Residents of Finley have been going through the steps required to appeal the United States Postal Services closure of the Finley Post Office from taking place the last several months. Residents that go to the Finley Post Office to retrieve their mail, or do postal business, will be rerouted through the Clayton Post Office if the Finley Post is indeed closed.
One of the main concerns of residents who’s post comes through Finley is that the Finley Community has a lot of elderly residents who are not able to make the adjustments that the Postal Service has informed them that would need to be done if the post office is closed. One of which is making the over 50 mile round trip to Clayton to simply sign for insured mail or do other forms of postal business. Not to mention a lot of the elderly in Finley receive their medications through the mail and the system the Postal Service want to put in place is far from secure in the minds of Finley residents.
The purposed “solution” for the residents if the post office is closed is to conduct what business they can through their carrier and the rest through the Clayton Post Office. This “Post Office on Wheels” service that they plan to provide means that the mail carriers will accept packages at the rural mail boxes without a customer being present provided that the postage is fully paid and that the sender is known to conduct or reside a that collection point.
The question on many Finley resident’s minds is how are they to know exactly what the postage should be without having it weighed at a post office? Well the Postal Services solution to that is if the postage hasn’t been applied to the package the sender can estimate the required postage and leave the money, along with the package in their post box. If insurance is desired the amount of which the contents is worth must be noted. Then the carrier will take the package with them back to the post office, weigh it and mail it the same day. Then the next day the carrier will leave the senders change (MONEY) in their rural box for them to pick up.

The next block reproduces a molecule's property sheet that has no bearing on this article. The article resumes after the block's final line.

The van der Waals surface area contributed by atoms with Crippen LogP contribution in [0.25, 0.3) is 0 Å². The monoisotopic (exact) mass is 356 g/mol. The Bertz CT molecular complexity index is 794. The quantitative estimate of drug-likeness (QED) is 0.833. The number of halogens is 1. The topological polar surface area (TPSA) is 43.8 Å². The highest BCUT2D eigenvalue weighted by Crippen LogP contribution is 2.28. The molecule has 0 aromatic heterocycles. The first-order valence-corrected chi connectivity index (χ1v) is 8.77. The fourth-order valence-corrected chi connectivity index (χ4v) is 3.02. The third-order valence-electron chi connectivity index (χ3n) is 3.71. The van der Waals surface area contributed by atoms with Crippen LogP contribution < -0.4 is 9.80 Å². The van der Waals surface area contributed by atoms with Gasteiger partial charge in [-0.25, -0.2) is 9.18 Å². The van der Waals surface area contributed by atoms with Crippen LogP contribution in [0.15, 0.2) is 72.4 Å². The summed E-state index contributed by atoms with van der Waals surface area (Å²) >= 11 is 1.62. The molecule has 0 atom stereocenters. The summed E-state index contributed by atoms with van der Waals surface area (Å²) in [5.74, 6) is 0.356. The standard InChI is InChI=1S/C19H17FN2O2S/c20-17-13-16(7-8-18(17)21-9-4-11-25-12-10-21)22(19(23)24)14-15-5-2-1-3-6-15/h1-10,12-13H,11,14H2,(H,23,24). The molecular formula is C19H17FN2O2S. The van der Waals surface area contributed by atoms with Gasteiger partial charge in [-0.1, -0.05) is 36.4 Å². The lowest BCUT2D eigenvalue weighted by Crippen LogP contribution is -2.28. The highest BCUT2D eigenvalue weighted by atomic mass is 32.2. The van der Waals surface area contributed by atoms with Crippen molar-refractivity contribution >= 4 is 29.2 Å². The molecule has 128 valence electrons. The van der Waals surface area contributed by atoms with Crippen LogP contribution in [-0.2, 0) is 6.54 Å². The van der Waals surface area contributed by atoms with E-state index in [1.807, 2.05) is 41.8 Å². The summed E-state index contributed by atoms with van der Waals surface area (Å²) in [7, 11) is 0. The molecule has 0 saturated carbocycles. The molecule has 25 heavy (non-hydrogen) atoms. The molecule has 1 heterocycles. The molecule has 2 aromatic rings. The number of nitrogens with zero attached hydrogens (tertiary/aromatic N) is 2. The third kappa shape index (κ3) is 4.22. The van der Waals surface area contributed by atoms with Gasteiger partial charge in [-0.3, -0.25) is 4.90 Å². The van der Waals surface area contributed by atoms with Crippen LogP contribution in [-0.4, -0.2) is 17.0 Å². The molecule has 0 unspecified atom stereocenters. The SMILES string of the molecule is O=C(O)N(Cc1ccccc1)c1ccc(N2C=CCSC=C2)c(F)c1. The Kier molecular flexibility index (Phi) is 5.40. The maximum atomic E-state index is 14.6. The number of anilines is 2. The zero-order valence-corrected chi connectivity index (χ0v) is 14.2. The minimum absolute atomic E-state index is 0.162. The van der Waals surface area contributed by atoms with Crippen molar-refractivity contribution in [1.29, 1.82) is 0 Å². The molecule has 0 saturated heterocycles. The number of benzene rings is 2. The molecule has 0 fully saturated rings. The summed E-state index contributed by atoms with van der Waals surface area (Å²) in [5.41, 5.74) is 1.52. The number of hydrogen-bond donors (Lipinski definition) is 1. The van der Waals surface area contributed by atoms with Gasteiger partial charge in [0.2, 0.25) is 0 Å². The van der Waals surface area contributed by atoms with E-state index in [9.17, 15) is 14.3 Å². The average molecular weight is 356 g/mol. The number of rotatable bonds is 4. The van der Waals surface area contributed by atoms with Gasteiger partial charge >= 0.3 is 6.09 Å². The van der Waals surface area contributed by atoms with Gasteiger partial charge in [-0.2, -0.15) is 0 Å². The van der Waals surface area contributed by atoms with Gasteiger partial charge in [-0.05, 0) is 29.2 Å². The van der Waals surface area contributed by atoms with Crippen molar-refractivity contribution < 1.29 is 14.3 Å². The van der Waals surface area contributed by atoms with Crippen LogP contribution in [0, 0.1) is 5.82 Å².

The Postal Service’s “solution” worries many residents, as recently there has been an increase in mailbox vandalism in the area, including mailboxes being blown up. What if medication or money is in the mail box, will the Postal Service then be held accountable for the damages or loss? What if people go around stealing the money and packages since it will be known this is how they have to conduct their postal business? Finley residents want to know why the Postal Service sees this as even a possibility and how they deem it a safe and secure way to hand the mail.
Letters have been wrote by Senator Jerry Ellis, Representative R.C. Pruett, the County Commissioners of Pushmataha County Mike Brittingham, Jim Long and Jerry Duncan along with many citizens of Pushmataha County opposing the closing of rural post offices in Finley, Snow and Albion, and Congressman Dan Boren has also been contacted about the situation.
The main thing that these residents have going in their favor is it states in Section 101(b) of Title 39 of the U.S. Code that “No small post office shall be closed solely for operating at a deficit, it being the specific intent of the Congress that effective postal services be insured to residents of both urban and rural communities.” This has residents wondering why the Postal service is so quick to want to close rural post offices but not a few in the bigger cities where there is every other corner.
An interesting fact that was dug up while residents were doing research about the post office was that it was established before statehood when Finley was part of the Indian Territory. The original application for consideration of the placement of a post office at the Finley location is dated October 18, 1907 and was stamped received on October 26, 1907. This post office was originally intended for Indian people. Due to this fact coming to light The Choctaw Nation of Oklahoma has also been contacted about this situation.